Traveller's globetrotting contributors cast their votes for the big six countries set to make their presence felt next year.
As peace settles in Colombia and visitors seek to broaden their South America travel, this once-infamous country is the continent's slumbering tourism giant.
In the past 10 years, tourism here has grown by 300 per cent but still there remains a small window of opportunity to visit before the tourism boom really strikes.
What you'll find is a place of remarkable diversity and distinct regional identities. Its cities are surprisingly cosmopolitan and varied, from the cool mountain heights of Bogota, to rejuvenated stunner Medellin, or the sultry Caribbean vibe of Cartagena.
The country's natural wonder is Tayrona National Park, where baking Caribbean beaches lie in sight of the snow-tipped peaks of the world's highest coastal range.
There's also the hiking playground of El Cocuy National Park in the Andes and the steaming volcanoes of Los Nevados National Park that back the World Heritage-listed coffee region outside of Pereira.
Visit the salsa dens of Cali, South America's second-largest carnaval at Barranquilla, and the 5000-year-old rock sculptures at San Agustin.
DON'T GO HOME WITHOUT ...Cycling in Bogota's Sunday ciclovia, when streets close to cars; lazing on a beach in Tayrona National Park; or taking a Pablo Escobar tour in Medellin.
- Andrew Bain
Even if you've never visited, Iceland seems familiar, with Reykjavik's nightlife and the Blue Lagoon almost tourism cliches.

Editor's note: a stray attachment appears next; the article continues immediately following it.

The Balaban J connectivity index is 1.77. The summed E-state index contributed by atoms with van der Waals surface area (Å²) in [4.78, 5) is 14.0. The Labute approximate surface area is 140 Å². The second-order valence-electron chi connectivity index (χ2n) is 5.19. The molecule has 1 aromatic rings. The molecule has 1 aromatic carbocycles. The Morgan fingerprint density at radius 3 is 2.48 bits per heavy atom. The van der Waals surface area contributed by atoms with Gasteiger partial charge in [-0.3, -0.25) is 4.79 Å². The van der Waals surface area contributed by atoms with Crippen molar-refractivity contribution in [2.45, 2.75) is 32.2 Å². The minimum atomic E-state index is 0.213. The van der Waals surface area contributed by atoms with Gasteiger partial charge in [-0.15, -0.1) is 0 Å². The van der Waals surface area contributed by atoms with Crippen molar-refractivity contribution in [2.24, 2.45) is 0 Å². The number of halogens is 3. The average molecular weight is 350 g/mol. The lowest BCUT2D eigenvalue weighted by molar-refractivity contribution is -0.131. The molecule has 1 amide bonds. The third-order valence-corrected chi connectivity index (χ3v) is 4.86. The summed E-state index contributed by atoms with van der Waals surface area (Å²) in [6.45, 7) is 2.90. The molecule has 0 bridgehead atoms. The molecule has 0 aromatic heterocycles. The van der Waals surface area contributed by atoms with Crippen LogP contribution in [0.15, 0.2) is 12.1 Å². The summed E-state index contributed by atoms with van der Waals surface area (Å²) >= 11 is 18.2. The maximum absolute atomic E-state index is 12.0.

However, this year's hit novel Burial Rites by Australian Hannah Kent, set in remote northern Iceland, has helped draw attention to an island beyond the fire and ice.
Hiring a four-wheel-drive vehicle and getting off the sole ring road in Europe's least densely inhabited country - population 320,000 - is a rare adventure. In the little visited but wildly beautiful Westfjords region, dirt roads wind through snow-peaked mountains, skirt plunging fjords and follow glacial valleys to the sea.
You can free camp behind empty beaches and kayak offshore among minke whales and seals. In neighbouring North Iceland,
there is diving in freshwater tinted like blue curacao in inland fissures, and on towering undersea fumaroles in Eyjafjord.
Icelandic people, warm and funny, and new Nordic cuisine, reinventing traditional dishes such as cod cheeks, add to the pull of what is, following 2008's currency devaluation, a much more affordable destination.
DON'T GO HOME WITHOUT ...Trekking on Hornstrandir, Westfjords' uninhabited nature reserve, closer to Greenland than Reykjavik; communing with puffins on 400-metre cliffs at Latrabjarg, Iceland's westernmost point; visiting gnarled magma fields, vents belching thermal steam and convulsive mud-pots around Lake Myvatn.
- Daniel Scott
Myanmar is hot, hot, hot and for two reasons: firstly, the door has been opened on a piece of Asia that has been isolated from the pressures of development (and, indeed, tourism) for five decades; and secondly, it offers so much to the traveller it is hard to know where to begin.
The country has all the beauty of Thailand's coastal and mountain regions but only a fraction of it has been seen by outsiders.
Famous treasures such as the Shwedagon Pagoda, the temples of Bagan and the city of Mandalay are not only culturally important, they pack a serious punch.
And the river city of Yangon presents an intriguing blend, with half seeming as though nothing has changed since the British abandoned it in 1948, and the other half frantically redeveloping itself into a megalopolis.
Perhaps because the Asian century is homogenising so much of the region, Myanmar is truly a "last chance to see" (Malaysia/Thailand 30 years ago, Vietnam 15 years ago, Cambodia 10 years ago - take your pick).
But the "Burmese gold rush" is well-named, with foreigners rushing in to stake their claim on what's likely to be a fast and furious reinvention.